TAMPA BAY LIGHTNING
This season marks Ben Bishop’s first foray into playoff action.
Doesn’t seem right, does it?
After being a finalist for the Vezina Trophy last season, he was injured in one of the Lightning’s final regular season games and was unavailable for the playoffs. Without him, Tampa was promptly swept by the Montreal Canadiens. (It was later disclosed that Bishop suffered a dislocated elbow. Ouch.)
There’s no question Bishop is the go-to guy for Jon Cooper and the Lightning. In the postseason thus far he’s started in all 20 games, amassing a 12-8 record. He has a 2.15 goals-against average and .920 save-percentage. Tampa has played in three overtime games, where Bishop faced a total of 15 shots, and came out victorious in each of them.
It hasn’t been a completely smooth road for Bishop. In Game 4 against Montreal, Bishop allowed 3 goals on 11 shots. In the Eastern Conference Final against New York, Bishop was yanked after giving up 5 goals on 26 shots in 47 minutes of work. Both times Bishop was replaced by Andrei Vasilevskiy who let in a total of 4 goals between both appearances.
This postseason, Bishop has faced the second most shots-against in the league with 525, giving up only 42 goals. He has the great fortune of playing for a team with the second highest blocked-shot total in the playoffs at 295.
To this point, he's 5-5 when playing in the confines of Amalie Arena. Not great, but not terrible. He has been stellar on the road with a 7-3 record; most notably, going 3-1 at Madison Square Garden, including shutouts in Games 5 and 7.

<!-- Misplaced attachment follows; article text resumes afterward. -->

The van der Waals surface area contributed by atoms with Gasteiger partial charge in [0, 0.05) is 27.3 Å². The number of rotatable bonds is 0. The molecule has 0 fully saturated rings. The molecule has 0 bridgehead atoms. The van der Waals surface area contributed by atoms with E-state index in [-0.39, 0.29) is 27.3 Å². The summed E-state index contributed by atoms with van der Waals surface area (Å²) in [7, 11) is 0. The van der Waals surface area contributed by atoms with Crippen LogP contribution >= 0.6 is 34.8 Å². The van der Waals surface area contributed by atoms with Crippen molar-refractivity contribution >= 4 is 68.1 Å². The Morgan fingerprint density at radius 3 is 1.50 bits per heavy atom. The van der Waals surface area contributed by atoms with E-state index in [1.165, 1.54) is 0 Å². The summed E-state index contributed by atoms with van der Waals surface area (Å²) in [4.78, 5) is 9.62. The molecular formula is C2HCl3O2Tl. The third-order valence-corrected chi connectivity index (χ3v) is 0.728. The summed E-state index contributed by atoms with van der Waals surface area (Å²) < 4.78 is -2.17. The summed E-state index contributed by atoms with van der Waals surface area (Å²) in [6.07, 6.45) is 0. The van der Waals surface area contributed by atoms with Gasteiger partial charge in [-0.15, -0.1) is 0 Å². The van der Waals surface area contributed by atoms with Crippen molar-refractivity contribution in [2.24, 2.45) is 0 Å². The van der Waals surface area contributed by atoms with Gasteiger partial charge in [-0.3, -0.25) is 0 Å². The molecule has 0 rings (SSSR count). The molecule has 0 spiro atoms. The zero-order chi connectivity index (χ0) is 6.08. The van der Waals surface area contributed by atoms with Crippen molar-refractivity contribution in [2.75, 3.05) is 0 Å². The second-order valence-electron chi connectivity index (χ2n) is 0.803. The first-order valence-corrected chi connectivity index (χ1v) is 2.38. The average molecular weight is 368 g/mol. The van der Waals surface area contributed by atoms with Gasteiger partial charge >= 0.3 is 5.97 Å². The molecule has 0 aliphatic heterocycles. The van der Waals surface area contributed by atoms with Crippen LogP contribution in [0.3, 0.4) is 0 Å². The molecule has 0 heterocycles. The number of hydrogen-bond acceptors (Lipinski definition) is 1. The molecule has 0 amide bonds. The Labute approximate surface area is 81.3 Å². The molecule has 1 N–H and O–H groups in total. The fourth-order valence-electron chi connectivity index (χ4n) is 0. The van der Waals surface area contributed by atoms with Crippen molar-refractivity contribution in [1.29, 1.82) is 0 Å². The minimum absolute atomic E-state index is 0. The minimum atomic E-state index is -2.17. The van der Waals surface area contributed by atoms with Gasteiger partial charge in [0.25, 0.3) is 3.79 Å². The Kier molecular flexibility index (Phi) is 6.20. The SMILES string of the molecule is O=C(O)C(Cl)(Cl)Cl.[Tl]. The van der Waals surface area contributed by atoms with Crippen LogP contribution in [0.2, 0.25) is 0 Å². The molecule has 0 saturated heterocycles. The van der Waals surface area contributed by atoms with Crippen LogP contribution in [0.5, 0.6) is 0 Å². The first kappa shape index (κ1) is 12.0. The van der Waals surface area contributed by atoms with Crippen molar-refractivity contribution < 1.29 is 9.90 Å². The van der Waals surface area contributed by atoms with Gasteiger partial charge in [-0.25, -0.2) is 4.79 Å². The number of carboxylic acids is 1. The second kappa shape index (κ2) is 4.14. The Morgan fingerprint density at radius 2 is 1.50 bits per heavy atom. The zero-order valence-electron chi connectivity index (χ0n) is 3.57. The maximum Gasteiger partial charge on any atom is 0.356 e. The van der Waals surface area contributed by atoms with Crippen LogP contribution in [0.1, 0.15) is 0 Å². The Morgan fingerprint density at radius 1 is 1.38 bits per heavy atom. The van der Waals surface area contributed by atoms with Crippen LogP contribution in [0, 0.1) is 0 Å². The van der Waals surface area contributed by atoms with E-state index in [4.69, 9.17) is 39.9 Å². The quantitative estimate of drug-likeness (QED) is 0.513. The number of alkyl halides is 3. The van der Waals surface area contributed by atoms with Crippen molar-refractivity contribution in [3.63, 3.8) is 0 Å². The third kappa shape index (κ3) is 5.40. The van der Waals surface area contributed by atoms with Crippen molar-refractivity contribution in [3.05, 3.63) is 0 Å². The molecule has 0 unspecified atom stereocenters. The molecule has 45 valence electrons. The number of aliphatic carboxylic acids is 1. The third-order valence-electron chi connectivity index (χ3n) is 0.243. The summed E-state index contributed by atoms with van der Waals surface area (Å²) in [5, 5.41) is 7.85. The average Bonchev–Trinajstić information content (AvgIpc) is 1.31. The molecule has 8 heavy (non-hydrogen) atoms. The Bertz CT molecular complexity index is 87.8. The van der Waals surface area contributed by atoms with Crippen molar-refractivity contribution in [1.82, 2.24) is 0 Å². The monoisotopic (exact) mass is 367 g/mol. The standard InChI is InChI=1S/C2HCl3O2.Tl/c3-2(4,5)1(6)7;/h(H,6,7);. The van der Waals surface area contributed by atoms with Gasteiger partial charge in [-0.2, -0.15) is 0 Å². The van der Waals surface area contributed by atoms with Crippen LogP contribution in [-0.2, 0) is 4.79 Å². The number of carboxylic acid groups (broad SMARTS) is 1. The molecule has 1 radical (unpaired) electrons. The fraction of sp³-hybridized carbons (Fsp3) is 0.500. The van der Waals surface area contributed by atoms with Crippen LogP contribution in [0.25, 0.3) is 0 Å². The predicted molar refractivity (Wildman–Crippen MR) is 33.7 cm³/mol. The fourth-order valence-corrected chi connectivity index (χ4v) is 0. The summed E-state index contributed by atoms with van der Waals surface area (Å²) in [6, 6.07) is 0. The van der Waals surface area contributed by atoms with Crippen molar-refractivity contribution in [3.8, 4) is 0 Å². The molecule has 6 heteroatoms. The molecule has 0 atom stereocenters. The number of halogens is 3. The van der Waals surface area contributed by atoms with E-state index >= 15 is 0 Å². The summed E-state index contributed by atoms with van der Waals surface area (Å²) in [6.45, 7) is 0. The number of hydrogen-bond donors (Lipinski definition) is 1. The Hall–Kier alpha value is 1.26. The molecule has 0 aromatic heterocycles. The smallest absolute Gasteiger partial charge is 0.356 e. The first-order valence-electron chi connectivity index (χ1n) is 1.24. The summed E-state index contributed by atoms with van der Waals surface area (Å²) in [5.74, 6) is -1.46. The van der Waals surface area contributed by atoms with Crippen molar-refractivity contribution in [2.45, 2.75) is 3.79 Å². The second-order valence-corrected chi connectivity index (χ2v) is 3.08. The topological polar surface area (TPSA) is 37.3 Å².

Is Corey Crawford an elite goaltender? This is a question no one can quite agree on.
Has he been a finalist for a Vezina? No. Won any Olympic medals? Nope. Has he led the Blackhawks to at least the Western Conference Final since the lockout? Yes. Won a Stanley Cup? You betcha.
He currently has a 2.56 goals-against average and .919 save-percentage. He’s been in net for four of Chicago’s overtime games; including one that went to three OTs. They lost once in those four times.
So then what’s the big deal with Crawford?
Perhaps it was his shaky start to the playoffs? Crawford started Game 1 against Nashville in Round 1 and in the first period, he allowed 3 goals on 12 shots against. Joel Quenneville saw that as unacceptable and replaced him with Scott Darling. The backup held on to 42 shots as the Blackhawks made the comeback to win in overtime.
Coach Q went back to Crawford for Game 2. He played the entire game, giving up 6 goals in the loss. Darling started and won Games 3 and 4, and lost Game 5. As he had done with Crawford, Quenneville went back to Darling in Game 6. In almost an eerie coincidence, the game went nearly the same way Game 1 went. Darling gave up 3 goals on 12 shots. He was replaced by Crawford, who held on for the comeback win.
From that point on, it was Crawford’s net.
In Round 2, Crawford and the Blackhawks allowed only 7 goals against in the sweep of Minnesota.
The Western Conference Final things were a bit tougher. Crawford was faced occasionally latent, occasionally dangerous offense of the Anaheim Ducks. Even after giving up 3 goals in 37 seconds, Crawford was able to hold strong for the Blackhawks. In addition to Jonathan Toews and the others, Crawford played a huge part in handing the Ducks their first post-season regulation loss, and their first back-to-back losses in the playoffs.
WHO HAS THE EDGE?
Crawford’s experience trumps Bishop’s more refined skill.
Plus Crawford has a better team in front of him. Even if Quenneville runs his Top 4 defensemen into the ground, he’s got better two-way forwards that are willing to get in front of the Tampa attack to help out their goaltender.
Should either starting goaltender go down, Scott Darling is a better option for Chicago than Andrei Vasilevskiy is for Tampa.
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